Sandy Zimmerman - 'American Ninja Warrior'

Sandy Zimmerman (previously Gere) graduated from Gonzaga in 1999. Twenty years later, the 42-year-old became the oldest person to finish the 'American Ninja Warrior' circuit. 

Forty-two-year-old Sandy Zimmerman (previously Gere) made history in the Tacoma Dome in her home state of Washington in June when she completed the "American Ninja Warrior" qualifier course. Zimmerman, a Gonzaga University grad (’99) and women’s basketball alumna, not only completed the notorious "American Ninja Warrior" course but became the oldest person and first mom to hit the buzzer. 

Zimmerman’s name is now known nationally, but her Spokane roots are strong and the local support encouraged her throughout the journey. 

This story began in Spokane, where Zimmerman now lives with her family. She remembers her childhood being tough, but her sense of perseverance brought her to where she is now. 

“We had it rough growing up, we were really poor, you know, we grew up on welfare,” Zimmerman said. “But I think I just have that old-fashioned brute in me that the only way out of your situation is good, old-fashioned, hard work.”

Her successes stem from a strong work ethic, which kept her going throughout life. She received a degree in education from GU, with a focus on health and nutrition. 

“To earn a full-ride basketball scholarship to Gonzaga was my ticket out of poverty and a rough childhood,” Zimmerman said. “And I got myself a really good education.”

Her hard work and grit paid off. Zimmerman now works for the Medical Lake School District as a physical education teacher. 

Zimmerman found out about "American Ninja Warrior" while channel-surfing and decided she would pursue this dream, although it was a challenge. 

“I’m not the typical ninja mold, you know,” Zimmerman said. “I didn’t fit that mold at all.”

She knew she wasn’t the stereotypical contestant, but Zimmerman remained determined to succeed.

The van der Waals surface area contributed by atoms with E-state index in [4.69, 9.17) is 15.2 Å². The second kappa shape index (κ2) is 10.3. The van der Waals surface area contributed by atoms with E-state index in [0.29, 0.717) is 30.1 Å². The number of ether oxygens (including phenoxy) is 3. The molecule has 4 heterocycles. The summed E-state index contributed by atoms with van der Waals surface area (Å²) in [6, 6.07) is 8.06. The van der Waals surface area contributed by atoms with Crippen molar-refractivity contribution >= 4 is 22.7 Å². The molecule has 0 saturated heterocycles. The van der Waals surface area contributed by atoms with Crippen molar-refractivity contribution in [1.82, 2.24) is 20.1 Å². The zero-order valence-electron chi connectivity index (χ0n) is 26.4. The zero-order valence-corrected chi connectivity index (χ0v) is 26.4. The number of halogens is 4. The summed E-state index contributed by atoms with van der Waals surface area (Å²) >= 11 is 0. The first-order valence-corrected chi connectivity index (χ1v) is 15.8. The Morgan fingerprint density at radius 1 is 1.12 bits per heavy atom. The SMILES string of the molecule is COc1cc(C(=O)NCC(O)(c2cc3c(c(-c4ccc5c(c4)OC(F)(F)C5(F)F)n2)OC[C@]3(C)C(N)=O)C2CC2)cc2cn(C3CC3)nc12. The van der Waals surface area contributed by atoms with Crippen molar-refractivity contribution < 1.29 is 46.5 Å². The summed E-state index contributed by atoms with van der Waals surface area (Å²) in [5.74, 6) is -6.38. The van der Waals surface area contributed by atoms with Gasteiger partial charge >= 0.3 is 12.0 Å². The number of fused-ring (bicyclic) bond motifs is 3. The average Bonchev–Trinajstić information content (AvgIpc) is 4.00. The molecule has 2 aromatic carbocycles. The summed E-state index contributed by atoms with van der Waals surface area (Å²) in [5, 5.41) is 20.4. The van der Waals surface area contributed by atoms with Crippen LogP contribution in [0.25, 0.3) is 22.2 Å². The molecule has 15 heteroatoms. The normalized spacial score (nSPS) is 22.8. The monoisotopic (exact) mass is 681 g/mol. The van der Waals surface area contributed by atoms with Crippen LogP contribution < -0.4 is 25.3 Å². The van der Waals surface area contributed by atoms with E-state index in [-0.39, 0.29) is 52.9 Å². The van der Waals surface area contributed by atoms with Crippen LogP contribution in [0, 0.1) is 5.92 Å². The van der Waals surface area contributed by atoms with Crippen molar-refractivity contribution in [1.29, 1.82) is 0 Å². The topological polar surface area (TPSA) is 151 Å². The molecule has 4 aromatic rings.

“I was on season eight, nine, too, and went out on the second obstacle and it was terrible and was an early exit which was really disappointing,” Zimmerman said. “But I used it as fuel to fire the work I was going to put in.”

Zimmerman’s colleague and fellow Ninja Bobby Tabb has known her since their families ended up on the same flights to Los Angeles to compete on season nine. They quickly became family friends and trained together.

“Sandy is driven. Her work ethic is contagious. She dreams big. I find it impossible to spend time training with her and not want to get better,” Tabb said. “But it is her ability to work toward her big dreams by making thousands of small gains that sets her apart.”

Tabb watched Zimmerman become a beacon of hope for "American Ninja Warrior" fans as well as other mothers but said she handles her fame with humility. 

“She was the same [person] before the title of ‘First Mom To Hit a Buzzer,’” Tabb said. “She just has a big platform now to speak that hope and success into people's lives.” 

That same hope and success is the reason Zimmerman made it so far. 

Her third and most memorable run was made all the more impactful with her family in the stands and is symbolic of her response to hitting the buzzer: “The first mom!” 

Zimmerman’s family was a crucial part of her experience and she never wanted to do it without them.

“I get to play, I get to stay in shape, I get to have fun, I get to have this incredible adventure, but I also get to do it with my kids, and that’s what I think has been so amazing about this,” Zimmerman said. “We get to do it side by side.”

Her family wasn’t the only source of support.  She said the Spokane and GU communities rallied behind Zimmerman unconditionally, before she became famous for her achievements. 

Zimmerman’s family, as well as encouragement from her fellow ninjas, were motivators for her successes. Her family extends beyond the walls of her home. 

“Hitting a buzzer and being the first mom, the oldest one to ever do that, was incredible, but what I think has been so amazing [is] only in Spokane would this ever happen,” Zimmerman said. “That people were behind me before any of that even happened.” 

Jordan Tolbert is a staff writer. Follow her on Twitter: @Jordanvtolbert.

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